Society for the History of Discoveries

Reviews of Encyclopedias

Howgego, Raymond John. Encyclopedia of Exploration to 1800.  Potts Point (Australia): Hordern House, 2003. 1168 p.  ISBN 1875567364.

Hulme, Peter and Tim Youngs, eds. The Cambridge Companion to Travel Writing. Cambridge (UK): Cambridge University Press, 2002.  343 p. ISBN 052178140.

Speake, Jennifer, ed. Literature of Travel and Exploration. New York/London: Fitzroy Dearborn, 3 vols., 2003.  1479 p. ISBN 157958247.

     Themes concerning our subject of exploration have attracted encyclopedic volumes for some years now, two of the best being by Helen Delpar and Frank Debenham. Now three such volumes have recently appeared, each on a slightly different aspect of the general theme. Raymond Howgego’s Encyclopedia is a remarkably full listing of “explorers” up to 1800, with no illustrations but with exceptionally full lists of printed sources for each subject. Howgego has tried for each article to produce accurate information, somewhat reminding the reader of “just the facts, sir, just the facts.” He has made good use of the Internet, though he observes that this has “provided an ideal channel for the perpetuation of errors.” Anybody wanting an up-to-date and factual account of a wide variety of explorers would do well to consult this rather expensive volume.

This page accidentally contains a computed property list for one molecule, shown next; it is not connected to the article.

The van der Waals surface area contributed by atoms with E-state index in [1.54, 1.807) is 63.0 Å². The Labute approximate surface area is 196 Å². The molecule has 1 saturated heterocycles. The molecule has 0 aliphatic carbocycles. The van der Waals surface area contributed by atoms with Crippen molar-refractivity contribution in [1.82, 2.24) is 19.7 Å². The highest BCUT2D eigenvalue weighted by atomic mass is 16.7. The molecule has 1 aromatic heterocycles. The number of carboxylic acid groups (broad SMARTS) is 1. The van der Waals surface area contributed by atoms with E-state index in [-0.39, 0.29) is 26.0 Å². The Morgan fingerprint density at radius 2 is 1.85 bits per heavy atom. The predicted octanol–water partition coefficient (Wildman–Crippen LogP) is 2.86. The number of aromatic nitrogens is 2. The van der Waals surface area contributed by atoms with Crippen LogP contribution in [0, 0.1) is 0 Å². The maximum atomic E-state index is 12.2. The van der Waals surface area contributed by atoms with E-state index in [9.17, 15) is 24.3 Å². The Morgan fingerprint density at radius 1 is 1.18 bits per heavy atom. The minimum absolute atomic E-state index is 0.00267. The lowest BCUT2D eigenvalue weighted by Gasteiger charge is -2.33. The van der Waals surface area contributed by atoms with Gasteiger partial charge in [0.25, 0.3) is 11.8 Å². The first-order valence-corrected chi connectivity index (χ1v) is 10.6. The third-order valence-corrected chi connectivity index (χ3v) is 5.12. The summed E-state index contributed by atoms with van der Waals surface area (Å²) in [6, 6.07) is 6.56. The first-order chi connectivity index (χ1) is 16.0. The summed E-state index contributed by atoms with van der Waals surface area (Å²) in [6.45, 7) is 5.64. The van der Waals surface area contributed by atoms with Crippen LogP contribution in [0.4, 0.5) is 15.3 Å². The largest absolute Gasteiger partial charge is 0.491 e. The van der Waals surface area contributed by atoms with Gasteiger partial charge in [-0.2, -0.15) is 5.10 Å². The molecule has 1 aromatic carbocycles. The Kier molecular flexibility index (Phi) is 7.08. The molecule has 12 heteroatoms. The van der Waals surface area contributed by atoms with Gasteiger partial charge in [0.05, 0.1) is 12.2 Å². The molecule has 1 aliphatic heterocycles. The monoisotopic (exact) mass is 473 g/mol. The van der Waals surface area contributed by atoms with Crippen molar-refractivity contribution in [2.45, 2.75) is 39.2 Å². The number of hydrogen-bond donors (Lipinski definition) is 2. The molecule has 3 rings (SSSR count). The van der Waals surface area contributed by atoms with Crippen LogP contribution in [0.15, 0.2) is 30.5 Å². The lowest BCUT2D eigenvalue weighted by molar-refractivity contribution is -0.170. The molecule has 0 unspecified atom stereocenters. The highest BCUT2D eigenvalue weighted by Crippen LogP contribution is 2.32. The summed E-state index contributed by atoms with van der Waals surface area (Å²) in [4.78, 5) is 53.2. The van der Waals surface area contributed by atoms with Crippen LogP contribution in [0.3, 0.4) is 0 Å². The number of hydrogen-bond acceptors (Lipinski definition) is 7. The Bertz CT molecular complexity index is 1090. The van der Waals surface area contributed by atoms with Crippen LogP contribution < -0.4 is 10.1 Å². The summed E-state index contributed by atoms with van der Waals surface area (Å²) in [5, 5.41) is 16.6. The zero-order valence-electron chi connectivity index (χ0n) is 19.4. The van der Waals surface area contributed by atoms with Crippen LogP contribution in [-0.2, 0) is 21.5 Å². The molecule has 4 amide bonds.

The volume by Hulme and Young, in the tradition of Cambridge “Companions,” offers fifteen substantial chapters by well-known authorities on different aspects of travel-writing. The first part is devoted to “surveys,” the second to “sites,” and the third to “topics.”  This reader found the third part, on topics, to be the most lively, with pieces on gender, ethnography and the theory of travel-writing.  There is a full chronology, and “suggestions for further reading.” This is not so much an encyclopedia as a book to be taken gently and reflectively, chapter by chapter. It is a pity, though, that the publisher could not reproduce the dozen or so plates more elegantly than in a grayish monotone.

      Speake’s encyclopedia of the literature of travel and exploration is a very extensive venture, with about three hundred contributors, some of whom are members of our Society. Its emphasis remains firmly on the literature of exploration, giving for each of the biographical and geographical articles a very full set of “references and further reading.” This encyclopedia by its very subject-matter ventures more into assessment than does Howgego’s account of explorers, and they could usefully be used together. All three books are remarkable for the extent of their bibliographies, surely a positive aspect of Howgego’s justly criticized Internet.

David Buisseret
The University of Texas at Arlington

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